Look beyond the emotional headlines and study the hard facts about bears
The real value of a bear market may be that it gives investors, who are temporarily frozen within its grip, the opportunity to learn or relearn important lessons regarding risk and diversification. For savvy investors, a bear market also creates a period for looking beyond emotional headlines and studying the hard facts – facts that can ultimately place them in a position to take advantage of coming opportunities.
Periods of falling equity prices are a natural part of investing in the stock market. Bear markets follow bull markets, and vice versa. They are considered the “ebb and flow” of wealth accumulation.
Balance Your Anxiety with Reason
Bear markets create apprehension in the minds of many people. That’s natural. However, any feelings of anxiety should be balanced with reason for anyone seeking financial independence. Anyone dubious about the need for a stable outlook should consider that virtually every bear market was followed by a better than average annual rate of return from the bull market.
But just as importantly, bear markets have also at times delivered very healthy returns while the bear was on the prowl. And trying to predict when those healthy returns might take place is almost impossible.
Bear Market Rallies
Previous bear markets have delivered some very significant rallies. And while they did not predict the end of the bear’s reign, these rallies do provide good reasons to remain invested.
# of Days Until Eventual
Oct '07 - Mar '09
Nov '08 - Jan '09
Mar '08 - May '08
Mar '00 - Oct '02
Jul '02 - Aug '02
Sep '01 - Jan '02
Apr '01 - May '01
Nov '80 - Aug '82
Mar '82 - May '82
Sep '81 - Nov '81
Jan '73 - Oct '74
Feb '74 - Mar '74
Dec '73 - Jan '74
Focus on Five Lessons
Instead of taking a “time out” from the market, and missing out on potential opportunities, investors should focus on five key lessons the market has repeatedly been trying to teach everyone during its naturally occurring economic cycles:
- Periods of falling prices are a common part of investing in the stock market.
- An investment’s value will be greatly influenced by fundamental factors, such as profit and revenue growth.
- Diversification, while it does not assure against market loss, often provides a safe haven against the ebb and flow of changing markets.
- Invest over time, rather than make single lump-sum purchases. (Falling stock prices are the friends of dollar cost averaging investors.) Of course dollar cost averaging does not guarantee a profit or protect against a loss in a declining market and it’s important that investors continue investing through fluctuating market conditions.
- Take a long-term view when investing in the stock market. Short-term fluctuations are natural. (The investment price and underlying business often have little to do with each other over the short term.)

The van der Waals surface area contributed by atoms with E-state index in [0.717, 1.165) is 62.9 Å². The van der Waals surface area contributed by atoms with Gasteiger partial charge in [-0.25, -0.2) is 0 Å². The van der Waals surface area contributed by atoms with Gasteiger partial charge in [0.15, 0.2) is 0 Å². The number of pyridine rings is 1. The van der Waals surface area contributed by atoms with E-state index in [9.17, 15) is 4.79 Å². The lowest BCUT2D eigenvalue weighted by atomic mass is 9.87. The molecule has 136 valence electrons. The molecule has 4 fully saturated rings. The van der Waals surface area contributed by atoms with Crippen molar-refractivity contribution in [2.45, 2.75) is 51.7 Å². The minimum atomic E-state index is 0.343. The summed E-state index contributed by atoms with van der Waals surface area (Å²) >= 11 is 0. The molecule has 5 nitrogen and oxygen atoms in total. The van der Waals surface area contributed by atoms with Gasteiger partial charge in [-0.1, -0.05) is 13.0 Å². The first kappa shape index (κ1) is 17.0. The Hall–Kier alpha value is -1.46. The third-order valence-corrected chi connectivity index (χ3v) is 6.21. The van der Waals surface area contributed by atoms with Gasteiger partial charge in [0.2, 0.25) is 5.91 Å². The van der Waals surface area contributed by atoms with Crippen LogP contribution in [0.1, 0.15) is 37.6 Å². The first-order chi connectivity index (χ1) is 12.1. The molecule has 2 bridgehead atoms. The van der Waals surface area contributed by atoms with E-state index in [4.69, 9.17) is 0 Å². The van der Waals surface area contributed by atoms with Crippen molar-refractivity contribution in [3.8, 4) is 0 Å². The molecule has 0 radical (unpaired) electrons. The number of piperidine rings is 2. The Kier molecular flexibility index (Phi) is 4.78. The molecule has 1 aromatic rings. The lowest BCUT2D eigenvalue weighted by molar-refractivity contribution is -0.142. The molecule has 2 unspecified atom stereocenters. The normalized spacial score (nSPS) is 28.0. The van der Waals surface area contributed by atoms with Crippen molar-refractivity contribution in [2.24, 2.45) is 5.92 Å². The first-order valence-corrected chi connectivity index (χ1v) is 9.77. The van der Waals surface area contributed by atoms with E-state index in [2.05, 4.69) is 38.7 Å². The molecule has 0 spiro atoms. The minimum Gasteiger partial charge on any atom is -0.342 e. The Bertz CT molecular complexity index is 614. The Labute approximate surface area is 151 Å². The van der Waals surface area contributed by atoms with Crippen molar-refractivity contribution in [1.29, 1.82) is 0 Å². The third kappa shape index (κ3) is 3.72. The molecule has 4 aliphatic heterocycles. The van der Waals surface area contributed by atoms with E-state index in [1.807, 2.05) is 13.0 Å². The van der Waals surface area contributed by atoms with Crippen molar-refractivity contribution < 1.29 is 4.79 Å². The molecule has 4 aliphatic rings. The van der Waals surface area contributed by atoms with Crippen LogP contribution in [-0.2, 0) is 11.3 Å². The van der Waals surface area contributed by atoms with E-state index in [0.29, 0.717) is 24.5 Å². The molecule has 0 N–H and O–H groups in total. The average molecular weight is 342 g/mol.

Remember that you’ll be inundated with all kinds of economic information during both bear and bull markets. There will be reports, for example, about inflation, interest rates, and unemployment figures that may entice you to either give up on the stock market or invest in it to the exclusion of investments paying relatively smaller returns. To avoid being lured to either extreme, develop a financial strategy that accounts for risks you find comfortable.
Review your investments on a regular basis to help ensure they are still relevant to your overall financial plan, and that you’re staying on track.
Then trust yourself and stick with your plan.
The opinions voiced in this material are for general information only and are not intended to provide specific advice or recommendations for any individual.
Investing involves risks including possible loss of principal. No investment strategy or risk management technique can guarantee return or eliminate risk in all market environments.
Past performance is no guarantee of future results.
There is no guarantee that a diversified portfolio will enhance overall returns or outperform a non-diversified portfolio. Diversification does not protect against market risk.
Dollar cost averaging involves continuous investment in securities regardless of fluctuation in price levels of such securities. An investor should consider their ability to continue purchasing through fluctuating price levels. Such a plan does not assure a profit and does not protect against loss in declining markets.
All information is believed to be from reliable sources; however LPL Financial makes no representation as to its completeness or accuracy.
This article was prepared by FMeX.
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